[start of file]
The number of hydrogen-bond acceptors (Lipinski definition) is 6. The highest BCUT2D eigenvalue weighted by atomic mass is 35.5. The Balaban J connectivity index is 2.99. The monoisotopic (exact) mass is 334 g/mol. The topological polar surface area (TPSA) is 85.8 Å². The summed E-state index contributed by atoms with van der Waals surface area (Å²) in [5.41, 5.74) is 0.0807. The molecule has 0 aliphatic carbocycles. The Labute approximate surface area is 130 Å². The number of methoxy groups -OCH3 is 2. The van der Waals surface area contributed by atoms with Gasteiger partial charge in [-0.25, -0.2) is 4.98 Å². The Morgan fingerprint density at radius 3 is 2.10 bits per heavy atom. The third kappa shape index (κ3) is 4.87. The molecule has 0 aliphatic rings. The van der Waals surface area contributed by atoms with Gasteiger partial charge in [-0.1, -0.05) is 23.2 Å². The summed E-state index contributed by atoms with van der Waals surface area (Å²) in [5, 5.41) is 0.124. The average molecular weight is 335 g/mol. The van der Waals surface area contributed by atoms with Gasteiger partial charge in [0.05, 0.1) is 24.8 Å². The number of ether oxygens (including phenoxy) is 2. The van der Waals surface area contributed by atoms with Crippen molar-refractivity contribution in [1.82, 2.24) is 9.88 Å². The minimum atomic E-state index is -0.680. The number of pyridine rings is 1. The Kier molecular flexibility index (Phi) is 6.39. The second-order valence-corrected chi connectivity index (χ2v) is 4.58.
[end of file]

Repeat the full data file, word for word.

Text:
The number of hydrogen-bond acceptors (Lipinski definition) is 6. The highest BCUT2D eigenvalue weighted by atomic mass is 35.5. The Balaban J connectivity index is 2.99. The monoisotopic (exact) mass is 334 g/mol. The topological polar surface area (TPSA) is 85.8 Å². The summed E-state index contributed by atoms with van der Waals surface area (Å²) in [5.41, 5.74) is 0.0807. The molecule has 0 aliphatic carbocycles. The Labute approximate surface area is 130 Å². The number of methoxy groups -OCH3 is 2. The van der Waals surface area contributed by atoms with Gasteiger partial charge in [-0.25, -0.2) is 4.98 Å². The Morgan fingerprint density at radius 3 is 2.10 bits per heavy atom. The third kappa shape index (κ3) is 4.87. The molecule has 0 aliphatic rings. The van der Waals surface area contributed by atoms with Gasteiger partial charge in [-0.1, -0.05) is 23.2 Å². The summed E-state index contributed by atoms with van der Waals surface area (Å²) in [5, 5.41) is 0.124. The average molecular weight is 335 g/mol. The van der Waals surface area contributed by atoms with Gasteiger partial charge in [0.05, 0.1) is 24.8 Å². The number of ether oxygens (including phenoxy) is 2. The van der Waals surface area contributed by atoms with Crippen molar-refractivity contribution in [1.82, 2.24) is 9.88 Å². The minimum atomic E-state index is -0.680. The number of pyridine rings is 1. The Kier molecular flexibility index (Phi) is 6.39. The second-order valence-corrected chi connectivity index (χ2v) is 4.58.